Seth Godin, expert marketer, once said that ‘Everyone is not your customer’. This is relevant here. You need to think deeply about who your gym is for. If the answer is ‘anyone’ or ‘people who want to be fit’, then you’re being far too vague. Designing your gym for a very specific group of people is crucial for independent gym owners. So how do you narrow it down, exactly?

Rather than considering basic features like age, gender, occupation and income level, there’s something much more important to consider: your audience’s worldviews, beliefs and pain points. For example, does your ideal gym member do lots of cardio, or do you just want to get big and build muscle? If so, don’t spend half your equipment budget on cardio machines. Instead, it should be spent on dumbbells, resistance machines, a selection of protein shakes at reception, or even an inspirational poster of Arnold Schwarzenegger flexing his biceps. If this is what they care about, give it to them.

Make it personal

Rather than challenging commercial gyms at their strengths, you have to take advantage of their weaknesses instead. And what is their biggest shortcoming? Their lack of community and impersonal treatment of members.

There’s a difference between ‘personal’ and ‘personalised’ though. Anyone can do personalisation, including commercial gyms, but simply sticking a subscriber’s name in the subject line doesn’t make email marketing personal. Genuine personalisation is different.

Personal is welcoming the member by name, knowing their favourite exercises, and understanding why they train. Personal is giving free training advice, and filming them on their iPhone as they break their PB. By making your gym feel like a second home where your members sense that they are valued.

Use online platforms

A large part of marketing independent gyms is word of mouth. But what happens when a member recommends you to their friend or family member? They check out the website or social media page, that’s what. Getting a referral is amazing: it’s probably the best quality lead you can get. But it means nothing unless they actually sign-up. In order to convert that lead into a real-life member, the right techniques need to be put in place.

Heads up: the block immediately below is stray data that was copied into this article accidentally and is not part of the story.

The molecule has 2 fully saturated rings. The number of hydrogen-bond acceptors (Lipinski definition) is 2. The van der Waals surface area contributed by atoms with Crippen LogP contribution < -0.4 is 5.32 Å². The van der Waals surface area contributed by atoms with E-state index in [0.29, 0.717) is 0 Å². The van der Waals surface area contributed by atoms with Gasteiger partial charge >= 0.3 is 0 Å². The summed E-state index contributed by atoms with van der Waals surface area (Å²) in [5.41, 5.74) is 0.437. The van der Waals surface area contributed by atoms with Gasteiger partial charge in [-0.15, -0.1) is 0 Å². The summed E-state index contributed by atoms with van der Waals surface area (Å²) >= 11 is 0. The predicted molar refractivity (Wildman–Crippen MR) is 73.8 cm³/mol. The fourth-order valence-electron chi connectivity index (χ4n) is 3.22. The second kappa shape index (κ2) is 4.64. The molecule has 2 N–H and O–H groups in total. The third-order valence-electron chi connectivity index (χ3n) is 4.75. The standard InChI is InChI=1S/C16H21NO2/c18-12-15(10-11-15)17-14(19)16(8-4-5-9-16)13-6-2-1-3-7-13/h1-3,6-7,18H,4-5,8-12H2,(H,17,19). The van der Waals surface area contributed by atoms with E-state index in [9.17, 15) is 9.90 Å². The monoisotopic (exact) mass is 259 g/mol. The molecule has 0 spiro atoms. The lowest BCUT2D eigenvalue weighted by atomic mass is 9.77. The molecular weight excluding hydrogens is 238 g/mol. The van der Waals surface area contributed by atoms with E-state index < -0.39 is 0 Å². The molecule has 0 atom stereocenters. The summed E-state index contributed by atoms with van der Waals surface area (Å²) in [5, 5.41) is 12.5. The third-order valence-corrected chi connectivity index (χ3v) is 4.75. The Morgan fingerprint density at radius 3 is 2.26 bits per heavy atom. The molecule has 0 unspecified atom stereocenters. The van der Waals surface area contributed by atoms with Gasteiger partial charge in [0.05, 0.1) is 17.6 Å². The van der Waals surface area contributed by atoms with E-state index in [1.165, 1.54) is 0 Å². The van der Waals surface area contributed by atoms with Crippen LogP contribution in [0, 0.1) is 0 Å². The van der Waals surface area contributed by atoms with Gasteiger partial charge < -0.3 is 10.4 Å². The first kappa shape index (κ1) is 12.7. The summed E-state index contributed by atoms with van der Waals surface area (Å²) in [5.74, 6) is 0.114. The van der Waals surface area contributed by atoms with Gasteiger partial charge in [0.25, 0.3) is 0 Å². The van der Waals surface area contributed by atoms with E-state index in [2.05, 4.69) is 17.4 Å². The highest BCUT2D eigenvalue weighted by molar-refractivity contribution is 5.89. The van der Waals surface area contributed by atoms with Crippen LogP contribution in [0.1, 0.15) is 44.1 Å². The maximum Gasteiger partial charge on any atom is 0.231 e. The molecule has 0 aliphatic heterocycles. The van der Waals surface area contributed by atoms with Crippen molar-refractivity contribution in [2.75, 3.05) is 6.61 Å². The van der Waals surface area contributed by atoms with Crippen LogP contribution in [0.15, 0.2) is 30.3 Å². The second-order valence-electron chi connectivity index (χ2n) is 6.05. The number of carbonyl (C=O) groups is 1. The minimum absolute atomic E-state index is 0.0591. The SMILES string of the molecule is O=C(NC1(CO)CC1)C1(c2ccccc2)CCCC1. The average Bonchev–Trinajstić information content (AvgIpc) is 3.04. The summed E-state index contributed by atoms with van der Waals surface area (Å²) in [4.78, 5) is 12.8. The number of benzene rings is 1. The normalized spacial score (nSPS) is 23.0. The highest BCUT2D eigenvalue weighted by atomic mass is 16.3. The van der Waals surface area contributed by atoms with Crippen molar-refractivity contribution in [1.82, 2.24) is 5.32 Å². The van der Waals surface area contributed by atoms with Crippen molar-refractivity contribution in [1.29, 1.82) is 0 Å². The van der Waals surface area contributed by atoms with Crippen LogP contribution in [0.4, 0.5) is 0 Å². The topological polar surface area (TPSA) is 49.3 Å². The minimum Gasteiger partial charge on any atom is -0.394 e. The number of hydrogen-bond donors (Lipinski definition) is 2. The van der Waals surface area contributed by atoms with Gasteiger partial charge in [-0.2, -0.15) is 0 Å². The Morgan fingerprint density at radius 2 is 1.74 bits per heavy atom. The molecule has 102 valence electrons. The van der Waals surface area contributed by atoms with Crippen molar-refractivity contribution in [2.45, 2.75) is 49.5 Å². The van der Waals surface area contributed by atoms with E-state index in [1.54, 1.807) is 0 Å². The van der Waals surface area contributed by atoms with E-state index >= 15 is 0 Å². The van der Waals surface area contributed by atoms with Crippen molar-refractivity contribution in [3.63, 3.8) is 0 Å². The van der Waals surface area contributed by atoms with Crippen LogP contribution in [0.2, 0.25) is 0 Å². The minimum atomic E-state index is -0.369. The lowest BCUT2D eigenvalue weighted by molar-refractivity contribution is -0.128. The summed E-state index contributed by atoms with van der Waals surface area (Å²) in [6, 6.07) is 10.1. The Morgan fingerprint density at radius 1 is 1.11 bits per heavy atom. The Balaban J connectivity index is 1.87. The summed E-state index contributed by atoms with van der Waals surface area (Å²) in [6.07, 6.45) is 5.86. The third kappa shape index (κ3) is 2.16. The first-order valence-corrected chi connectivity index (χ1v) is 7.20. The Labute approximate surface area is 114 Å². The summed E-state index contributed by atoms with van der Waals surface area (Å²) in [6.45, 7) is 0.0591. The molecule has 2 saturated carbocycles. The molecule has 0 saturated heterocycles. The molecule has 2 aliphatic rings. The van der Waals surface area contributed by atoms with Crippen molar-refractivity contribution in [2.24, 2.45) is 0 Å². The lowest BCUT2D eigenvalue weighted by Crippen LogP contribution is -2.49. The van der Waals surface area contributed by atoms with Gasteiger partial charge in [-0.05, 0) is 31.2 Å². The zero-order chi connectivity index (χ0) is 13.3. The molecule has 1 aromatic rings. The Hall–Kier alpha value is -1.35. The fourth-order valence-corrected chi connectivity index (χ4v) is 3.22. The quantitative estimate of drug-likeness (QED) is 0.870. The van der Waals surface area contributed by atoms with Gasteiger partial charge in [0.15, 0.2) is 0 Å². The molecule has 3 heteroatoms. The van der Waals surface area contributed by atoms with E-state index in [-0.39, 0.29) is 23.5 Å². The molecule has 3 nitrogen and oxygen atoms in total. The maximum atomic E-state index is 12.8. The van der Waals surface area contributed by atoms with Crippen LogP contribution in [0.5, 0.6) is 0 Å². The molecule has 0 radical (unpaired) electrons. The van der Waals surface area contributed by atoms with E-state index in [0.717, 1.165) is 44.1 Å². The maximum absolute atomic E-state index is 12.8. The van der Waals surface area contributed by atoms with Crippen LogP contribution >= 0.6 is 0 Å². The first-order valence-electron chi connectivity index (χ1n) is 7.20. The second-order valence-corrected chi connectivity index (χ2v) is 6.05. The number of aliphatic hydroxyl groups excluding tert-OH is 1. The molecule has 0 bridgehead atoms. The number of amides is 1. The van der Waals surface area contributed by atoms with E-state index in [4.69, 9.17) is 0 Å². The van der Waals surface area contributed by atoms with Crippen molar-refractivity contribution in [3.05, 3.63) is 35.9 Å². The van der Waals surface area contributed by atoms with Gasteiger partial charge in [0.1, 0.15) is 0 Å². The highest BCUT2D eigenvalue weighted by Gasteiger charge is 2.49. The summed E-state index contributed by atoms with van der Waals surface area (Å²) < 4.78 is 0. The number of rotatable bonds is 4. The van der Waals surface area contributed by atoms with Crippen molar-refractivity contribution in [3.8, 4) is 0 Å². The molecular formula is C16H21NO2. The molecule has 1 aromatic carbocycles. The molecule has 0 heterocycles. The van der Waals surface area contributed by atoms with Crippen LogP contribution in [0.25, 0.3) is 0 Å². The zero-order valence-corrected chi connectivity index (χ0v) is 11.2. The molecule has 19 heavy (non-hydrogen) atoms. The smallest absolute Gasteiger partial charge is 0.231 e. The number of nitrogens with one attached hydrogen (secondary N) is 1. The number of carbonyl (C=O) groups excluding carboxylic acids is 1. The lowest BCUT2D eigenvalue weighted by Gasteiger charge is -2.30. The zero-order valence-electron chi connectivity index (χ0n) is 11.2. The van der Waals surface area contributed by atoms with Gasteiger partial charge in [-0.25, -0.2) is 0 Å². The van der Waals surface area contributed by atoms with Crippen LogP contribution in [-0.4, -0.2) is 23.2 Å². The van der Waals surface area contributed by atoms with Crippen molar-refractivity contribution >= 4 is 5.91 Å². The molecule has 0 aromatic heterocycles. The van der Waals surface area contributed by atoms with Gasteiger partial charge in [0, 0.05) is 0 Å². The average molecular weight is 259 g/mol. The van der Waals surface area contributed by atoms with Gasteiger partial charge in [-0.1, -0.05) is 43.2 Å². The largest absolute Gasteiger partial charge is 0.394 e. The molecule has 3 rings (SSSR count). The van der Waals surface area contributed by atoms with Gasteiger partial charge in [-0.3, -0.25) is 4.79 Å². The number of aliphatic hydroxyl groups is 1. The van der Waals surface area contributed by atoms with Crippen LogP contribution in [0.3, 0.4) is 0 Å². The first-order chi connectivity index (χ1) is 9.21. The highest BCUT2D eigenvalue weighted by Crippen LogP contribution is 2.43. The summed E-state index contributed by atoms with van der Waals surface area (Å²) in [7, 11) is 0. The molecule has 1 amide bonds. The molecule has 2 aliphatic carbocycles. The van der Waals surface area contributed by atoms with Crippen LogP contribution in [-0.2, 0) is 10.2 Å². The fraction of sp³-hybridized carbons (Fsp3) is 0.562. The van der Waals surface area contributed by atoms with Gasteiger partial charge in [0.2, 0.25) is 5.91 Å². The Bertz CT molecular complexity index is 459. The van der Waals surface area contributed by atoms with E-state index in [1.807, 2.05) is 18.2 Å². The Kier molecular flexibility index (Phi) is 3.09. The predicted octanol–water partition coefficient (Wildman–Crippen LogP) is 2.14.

Luckily though, this is pretty easy. The first step is to invest in a professional website (you can design your own using easy-to-use website builders like Squarespace). The next is to post regular, quality content on your social media pages. Right now the best options are probably Instagram and Facebook, but emerging ones like TikTok are well-suited to gyms too. Gyms are beautiful places, so don’t be afraid to post photos of your own.

You’re knowledgeable: write a blog or post a video telling members how to bench press, with no hands, while juggling. Do some challenges: get your members to do challenges, film them, and put them on social media. Growth. Inclusivity. Community. This is your chance to get creative. Just ensure your gym’s digital presence aligns with the one in person. This enables you to build a passionate community both online and in real life.